There is no question that the US Bush administration, and more deeply the mood it represents, has presented a large challenge to centre-left-led European governments. They could ignore it while Bill Clinton remained in office, since he sought to share many of the concerns and values of European left governments. Now, however, the policies are in more evident conflict, and lie deep under the solidarity instantly shown in the face of the Manhattan and Pentagon attacks. US unilateralism, its recoil from efforts – as by the International Criminal Court – to establish norms of international justice; its unwillingness, until after September 11, to restrain Israel in the Sharon government's destruction (in awful symmetry with the Palestinian leadership) of a base for future negotiations; its determination to put domestic growth above any and all considerations of ecological damage to the biosphere, its unequivocal commitment to a defence system which compromises all other defence strategies, present friend and potential enemy alike - all of these directly or largely contradict the tentative efforts made by European states to globalise justice, equity and representation as well as business and media. If, as Robert Cooper writes "solving the problem of international legitimacy will be the major challenge for the 21st century", it is presently a challenge to which the US did not seem willing to rise

European governments, whose Union constitutes the only alternative pole of Western global influence, have now a particular responsibility to use their influence to draw the US into creating the institutions of an interdependent world. These institutions - those created at Bretton Woods, those developed or developing since, as the EU and those in embryo - now must take over more and more of the burden of global governance from states, including states as powerful as the US. They must develop sufficient common strength and influence to demonstrate that a world of supranational institutions is a more secure and rewarding one than a flight into defiant strength. That is both harder, but much more urgent, after Manhattan. It is particularly the task of social democratic governments - who must have the conviction of their ideals to argue the case with the present US administration.

There are some signs - though they are not unambiguous - that this argument may be heard more clearly now. Among the lessons European leaders of the centre-left have sought to draw from the aftermath of September 11 has been one of global interdependence" and both the solidarity shown with the US across the world, as well as the accent on building new alliances and developing new solidarities with the developing states, are strong signals of the possibility of a new commitment.

In a way which was not the case in the nineties or before, Europe and America have come to represent two differing - but not wholly opposing - ways of influencing the world. This in part reflects their differing natures: the US, as a strong state with unparalleled wealth and military force, tends to see the world as a series of states with which it wishes to co-operate but can, in the last analysis, dominate or ignore. The European Union, with little state power, is used to negotiating deals and projects at various levels of power and authority. For the first, unilateralism is always an option; often - as in the first months of the Bush administration - the preferred one. For the EU and its member states, it is not.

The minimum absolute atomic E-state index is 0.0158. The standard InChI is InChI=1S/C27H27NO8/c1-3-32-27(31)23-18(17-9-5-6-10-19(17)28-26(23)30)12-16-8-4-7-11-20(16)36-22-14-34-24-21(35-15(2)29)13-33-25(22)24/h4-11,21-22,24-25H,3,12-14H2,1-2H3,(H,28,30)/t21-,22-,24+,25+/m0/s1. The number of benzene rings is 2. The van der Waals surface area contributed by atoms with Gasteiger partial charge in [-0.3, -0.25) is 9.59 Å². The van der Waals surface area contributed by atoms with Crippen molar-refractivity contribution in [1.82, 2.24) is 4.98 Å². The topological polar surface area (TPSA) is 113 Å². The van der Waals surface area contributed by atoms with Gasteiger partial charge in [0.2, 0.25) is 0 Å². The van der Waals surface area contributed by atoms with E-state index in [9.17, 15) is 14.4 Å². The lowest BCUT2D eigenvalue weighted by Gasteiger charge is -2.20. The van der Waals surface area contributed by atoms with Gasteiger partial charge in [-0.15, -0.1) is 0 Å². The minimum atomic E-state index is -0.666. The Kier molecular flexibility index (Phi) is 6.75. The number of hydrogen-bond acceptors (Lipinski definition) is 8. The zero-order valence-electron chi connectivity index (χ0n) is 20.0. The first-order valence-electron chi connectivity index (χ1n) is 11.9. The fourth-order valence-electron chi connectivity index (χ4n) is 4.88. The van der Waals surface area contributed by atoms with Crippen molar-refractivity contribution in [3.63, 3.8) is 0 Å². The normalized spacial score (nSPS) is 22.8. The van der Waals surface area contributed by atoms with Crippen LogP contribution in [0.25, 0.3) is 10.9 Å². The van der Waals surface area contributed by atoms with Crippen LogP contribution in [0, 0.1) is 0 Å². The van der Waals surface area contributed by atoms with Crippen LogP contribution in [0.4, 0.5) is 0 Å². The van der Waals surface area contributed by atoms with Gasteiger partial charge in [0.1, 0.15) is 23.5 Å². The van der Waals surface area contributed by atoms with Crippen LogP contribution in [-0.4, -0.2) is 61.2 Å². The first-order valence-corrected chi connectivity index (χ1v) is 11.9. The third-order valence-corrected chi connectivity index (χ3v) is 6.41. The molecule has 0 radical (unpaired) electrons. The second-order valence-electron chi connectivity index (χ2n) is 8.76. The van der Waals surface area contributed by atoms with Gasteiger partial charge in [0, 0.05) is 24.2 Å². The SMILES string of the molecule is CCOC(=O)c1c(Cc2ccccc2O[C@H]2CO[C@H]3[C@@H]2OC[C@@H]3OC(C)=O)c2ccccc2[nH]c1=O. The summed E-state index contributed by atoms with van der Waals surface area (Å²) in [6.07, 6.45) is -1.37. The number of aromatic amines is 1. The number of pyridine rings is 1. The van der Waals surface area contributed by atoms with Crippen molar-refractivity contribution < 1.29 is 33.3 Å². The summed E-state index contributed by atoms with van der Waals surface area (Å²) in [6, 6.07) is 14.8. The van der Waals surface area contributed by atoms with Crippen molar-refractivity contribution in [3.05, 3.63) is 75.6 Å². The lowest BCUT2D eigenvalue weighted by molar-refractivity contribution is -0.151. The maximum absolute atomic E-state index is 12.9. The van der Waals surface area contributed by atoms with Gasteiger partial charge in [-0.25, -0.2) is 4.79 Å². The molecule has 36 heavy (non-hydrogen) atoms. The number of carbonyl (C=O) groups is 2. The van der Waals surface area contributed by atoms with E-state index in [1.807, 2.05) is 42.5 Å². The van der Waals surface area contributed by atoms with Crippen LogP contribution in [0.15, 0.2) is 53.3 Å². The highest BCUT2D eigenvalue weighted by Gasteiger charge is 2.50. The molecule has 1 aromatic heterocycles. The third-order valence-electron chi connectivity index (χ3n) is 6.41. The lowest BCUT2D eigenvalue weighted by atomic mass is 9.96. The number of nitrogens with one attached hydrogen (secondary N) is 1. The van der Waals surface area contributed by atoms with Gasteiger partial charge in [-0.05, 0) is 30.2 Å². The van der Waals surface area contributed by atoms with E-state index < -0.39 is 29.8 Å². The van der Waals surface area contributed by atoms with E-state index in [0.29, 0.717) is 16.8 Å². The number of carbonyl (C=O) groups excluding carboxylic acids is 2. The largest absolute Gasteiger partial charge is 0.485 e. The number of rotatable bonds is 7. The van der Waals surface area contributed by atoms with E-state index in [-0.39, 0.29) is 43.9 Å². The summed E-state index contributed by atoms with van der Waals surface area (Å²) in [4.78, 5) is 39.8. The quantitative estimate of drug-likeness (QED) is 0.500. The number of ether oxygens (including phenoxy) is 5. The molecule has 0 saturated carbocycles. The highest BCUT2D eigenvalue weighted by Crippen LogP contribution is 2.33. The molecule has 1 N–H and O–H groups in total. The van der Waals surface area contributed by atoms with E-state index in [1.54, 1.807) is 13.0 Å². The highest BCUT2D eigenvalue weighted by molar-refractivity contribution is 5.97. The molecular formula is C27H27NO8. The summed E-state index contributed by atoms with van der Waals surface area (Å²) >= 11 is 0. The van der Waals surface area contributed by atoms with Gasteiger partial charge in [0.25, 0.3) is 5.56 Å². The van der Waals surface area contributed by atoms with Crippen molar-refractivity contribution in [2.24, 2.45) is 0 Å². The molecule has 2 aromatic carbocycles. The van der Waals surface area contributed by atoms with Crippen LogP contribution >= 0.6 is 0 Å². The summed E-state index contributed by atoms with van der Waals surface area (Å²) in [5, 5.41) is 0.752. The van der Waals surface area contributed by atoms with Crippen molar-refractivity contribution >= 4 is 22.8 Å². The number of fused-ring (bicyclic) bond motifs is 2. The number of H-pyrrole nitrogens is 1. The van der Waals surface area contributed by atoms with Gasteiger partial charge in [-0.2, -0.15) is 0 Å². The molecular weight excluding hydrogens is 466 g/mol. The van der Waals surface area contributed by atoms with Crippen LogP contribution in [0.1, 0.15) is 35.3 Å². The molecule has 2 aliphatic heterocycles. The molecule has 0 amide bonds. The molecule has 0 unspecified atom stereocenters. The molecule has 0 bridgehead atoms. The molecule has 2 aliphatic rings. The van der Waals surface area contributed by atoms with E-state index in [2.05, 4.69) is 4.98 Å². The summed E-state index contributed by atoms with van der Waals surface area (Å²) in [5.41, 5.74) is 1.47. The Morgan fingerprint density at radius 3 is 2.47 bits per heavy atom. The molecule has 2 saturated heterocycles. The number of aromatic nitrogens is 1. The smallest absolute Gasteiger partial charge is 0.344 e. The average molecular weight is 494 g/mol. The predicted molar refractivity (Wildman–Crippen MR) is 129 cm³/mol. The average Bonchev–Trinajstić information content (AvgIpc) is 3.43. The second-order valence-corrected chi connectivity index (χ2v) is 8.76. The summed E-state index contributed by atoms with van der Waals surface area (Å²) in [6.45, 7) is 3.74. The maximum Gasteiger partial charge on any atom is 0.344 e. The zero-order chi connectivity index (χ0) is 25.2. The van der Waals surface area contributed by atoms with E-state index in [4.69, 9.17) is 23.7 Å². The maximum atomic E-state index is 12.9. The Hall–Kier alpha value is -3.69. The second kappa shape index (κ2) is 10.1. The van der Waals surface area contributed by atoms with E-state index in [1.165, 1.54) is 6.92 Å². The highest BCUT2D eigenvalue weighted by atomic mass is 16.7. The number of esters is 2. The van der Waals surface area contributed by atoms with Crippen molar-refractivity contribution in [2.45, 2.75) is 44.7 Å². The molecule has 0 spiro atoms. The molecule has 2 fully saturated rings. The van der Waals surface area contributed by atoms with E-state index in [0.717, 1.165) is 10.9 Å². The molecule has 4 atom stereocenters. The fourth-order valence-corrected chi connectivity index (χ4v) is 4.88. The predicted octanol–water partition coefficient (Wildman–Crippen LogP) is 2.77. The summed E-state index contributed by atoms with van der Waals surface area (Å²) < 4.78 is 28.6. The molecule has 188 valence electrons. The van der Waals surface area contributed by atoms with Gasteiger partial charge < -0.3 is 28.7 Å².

The values of cooperation and the practice of negotiating power are generally more in tune with the contemporary world that strong borders and unilateral action. But not always: especially in the provision of military force. Europe has been dependent on the US for the latter for over half a century: and must face up (see section 1) to the imperatives of lessening that dependence.

Interdependence cannot mean dependence. The creation of the Euro, and the development of a Common Security and Foreign Policy, are counters to this. Europe is not a state, and is unlikely ever to become one; it thus has not the coherence of the US (or any other state) in making and executing policy, and can at times be slow in reactions to urgent situations, as after September 11. But it has another strength: that of a multilateral approach which is part of its nature. It has deep and inalienable civic principles: but it has no view of itself as in principle virtuous, and thus beyond the restraint of conventions and of international law. It is deeply liked to the US by treaty, common struggle, culture, language, tradition and economic system. It has a duty to share burdens with the US - one of which as been the burden of keeping the peace within Europe and round its borders. It must become the major player in the relationship between Russia and the West - the more since President Putin makes it increasingly plain that he wishes his main orientation in foreign policy to be with Europe.

Both the US and Europe need each other: now, the nature of their interdependence must be again examined, and with it the nature of interdependence everywhere.

John Lloyd is a former foreign correspondent for the Financial Times and Associate Editor of the New Statesman

This paper is based on a British-German-French seminar Europe's Role in the New Global Order, organised by the Friedrich-Ebert-Stiftung London and the Policy Network, and held on 1 November 2001 in London

The opinions expressed in publications of the Friedrich-Ebert-Stiftung London Office are those of the author(s) and do not necessarily represent the views of the Foundation.